Think of Amazon Home Services (which we’ll call AHS) as an Uber for B2C services: Through AHS, Amazon customers can easily source a variety of services by connecting to those service providers in their neighborhoods. Check out the Amazon Home Services Storefront to see how customers navigate services, and to determine what other service providers are currently participating in your neighborhood.

Curious about becoming an Amazon Service Provider? Follow these 6 steps to apply to the program, set up your account, and start connecting with prospective clients in your area.

1. Apply for Amazon Home Services

Before you can to register your professional services on AHS, you’ll need to complete an application. To be eligible for this program, you’ll need to suit Amazon’s basic requirements, which include holding General Liability insurance and providing the appropriate licensing for your trade.

Then, Amazon will complete a business background check to make sure your company’s information is copacetic. Any employees participating in in-home services will need to pass individual background checks, too.

If your application is accepted, you’ll receive an email from Amazon with an activation code and instructions for setting up your Amazon Home Service profile.

2. Set Up Your Amazon Home Services Profile

Once you’ve been accepted as an Amazon Service Provider, you’ll be able to create your storefront, which is the profile page where customers can learn more about your company. You can write an introduction to your business, specify your service area by zip code, collect customer reviews, and more.

3. Create Your Packages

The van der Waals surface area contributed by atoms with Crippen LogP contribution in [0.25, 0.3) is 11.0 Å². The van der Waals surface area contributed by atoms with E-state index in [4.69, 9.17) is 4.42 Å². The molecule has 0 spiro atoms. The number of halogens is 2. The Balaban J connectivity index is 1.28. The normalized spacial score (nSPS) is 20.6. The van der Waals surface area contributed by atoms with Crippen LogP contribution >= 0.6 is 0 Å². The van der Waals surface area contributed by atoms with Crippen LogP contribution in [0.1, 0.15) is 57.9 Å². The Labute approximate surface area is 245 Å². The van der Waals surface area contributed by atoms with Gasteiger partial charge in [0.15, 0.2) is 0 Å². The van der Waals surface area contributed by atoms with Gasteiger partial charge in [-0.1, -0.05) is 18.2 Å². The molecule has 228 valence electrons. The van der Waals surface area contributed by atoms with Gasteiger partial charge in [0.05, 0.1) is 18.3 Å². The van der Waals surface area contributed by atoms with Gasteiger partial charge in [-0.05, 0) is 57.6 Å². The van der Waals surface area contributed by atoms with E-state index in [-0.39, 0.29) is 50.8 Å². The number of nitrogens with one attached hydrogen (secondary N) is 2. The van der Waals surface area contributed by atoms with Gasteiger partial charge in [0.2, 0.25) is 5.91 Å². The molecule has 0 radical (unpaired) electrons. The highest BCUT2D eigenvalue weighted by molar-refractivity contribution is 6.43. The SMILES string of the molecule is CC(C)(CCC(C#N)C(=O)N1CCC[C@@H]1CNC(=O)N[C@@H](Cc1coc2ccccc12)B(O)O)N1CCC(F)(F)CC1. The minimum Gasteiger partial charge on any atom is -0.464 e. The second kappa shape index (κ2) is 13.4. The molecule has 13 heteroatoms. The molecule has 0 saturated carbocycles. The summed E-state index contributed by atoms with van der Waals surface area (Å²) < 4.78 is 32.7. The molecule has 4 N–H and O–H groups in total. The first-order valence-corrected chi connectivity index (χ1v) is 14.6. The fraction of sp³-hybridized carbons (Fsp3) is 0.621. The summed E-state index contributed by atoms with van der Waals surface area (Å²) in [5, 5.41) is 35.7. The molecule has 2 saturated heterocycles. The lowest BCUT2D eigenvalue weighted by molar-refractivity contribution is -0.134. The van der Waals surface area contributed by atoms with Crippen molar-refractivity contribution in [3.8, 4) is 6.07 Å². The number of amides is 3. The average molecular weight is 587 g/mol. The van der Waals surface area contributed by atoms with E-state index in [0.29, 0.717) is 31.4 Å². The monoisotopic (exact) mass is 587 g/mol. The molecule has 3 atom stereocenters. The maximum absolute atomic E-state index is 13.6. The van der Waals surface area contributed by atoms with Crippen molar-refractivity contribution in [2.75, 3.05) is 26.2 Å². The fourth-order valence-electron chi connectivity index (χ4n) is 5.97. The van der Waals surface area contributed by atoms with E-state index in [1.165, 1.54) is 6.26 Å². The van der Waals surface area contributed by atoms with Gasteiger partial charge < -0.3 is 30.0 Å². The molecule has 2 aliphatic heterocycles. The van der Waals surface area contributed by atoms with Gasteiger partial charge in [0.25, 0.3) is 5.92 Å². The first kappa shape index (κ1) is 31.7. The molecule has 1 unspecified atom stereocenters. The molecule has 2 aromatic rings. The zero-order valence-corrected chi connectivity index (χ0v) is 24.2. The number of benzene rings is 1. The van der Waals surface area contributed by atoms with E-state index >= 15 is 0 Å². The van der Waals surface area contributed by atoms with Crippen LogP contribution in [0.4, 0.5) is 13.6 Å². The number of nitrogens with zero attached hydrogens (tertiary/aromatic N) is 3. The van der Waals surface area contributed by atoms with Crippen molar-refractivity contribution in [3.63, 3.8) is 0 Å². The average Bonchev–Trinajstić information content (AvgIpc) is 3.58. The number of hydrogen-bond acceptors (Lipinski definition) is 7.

Amazon has created set pre-packages for various service categories based on the most common service requests they see from customers (most of which are product assembly and installation).

Once you’ve signed up as a seller, you can choose which of these services to offer, set your prices, and specify the exact zip codes in which you’ll operate. Customers can order these packages on Amazon.com at any time. You’ll receive an email notification when your new order is queued up. 

4. Use Seller Central

Through the Amazon Seller Central portal, you can schedule services online, set up automated communications with customers, manage your packages, prices, and payments, and much more. 

5. Create Custom Services

Occasionally, a customer in your neighborhood may be interested in a service that’s in your wheelhouse, but doesn’t exactly fit within one of your pre-packaged options. In that case, Amazon offers custom service requests.

When a client makes a custom service request, you’ll receive their request via email and have 24 hours to respond with a bid. If the customer accepts the bid, you’ll proceed with the order as usual, and Amazon will handle all scheduling, billing, and payment processing.

6. Get Paid

Amazon Payments automatically handles payment for services sold through Amazon Home Services, so you don’t have to deal with invoicing or collecting from your customers. Once you’ve completed a job, Amazon simply deposits your earnings directly into your bank account. Also be aware that Amazon collects a percentage of your service price, which they’ll deduct from your bank account every time they pay you.

Amazon Home Services Fees

One of the greatest benefits of selling services on Amazon is that you don’t pay up front for leads or advertising. Fees are calculated as a percentage of sales, so Amazon only gets paid when you do.

For any service that Amazon sells on your behalf, the company will collect the following fees:

  • Transaction Fee: 5% of each transaction—includes the costs of invoicing, payment processing, and fraud protection.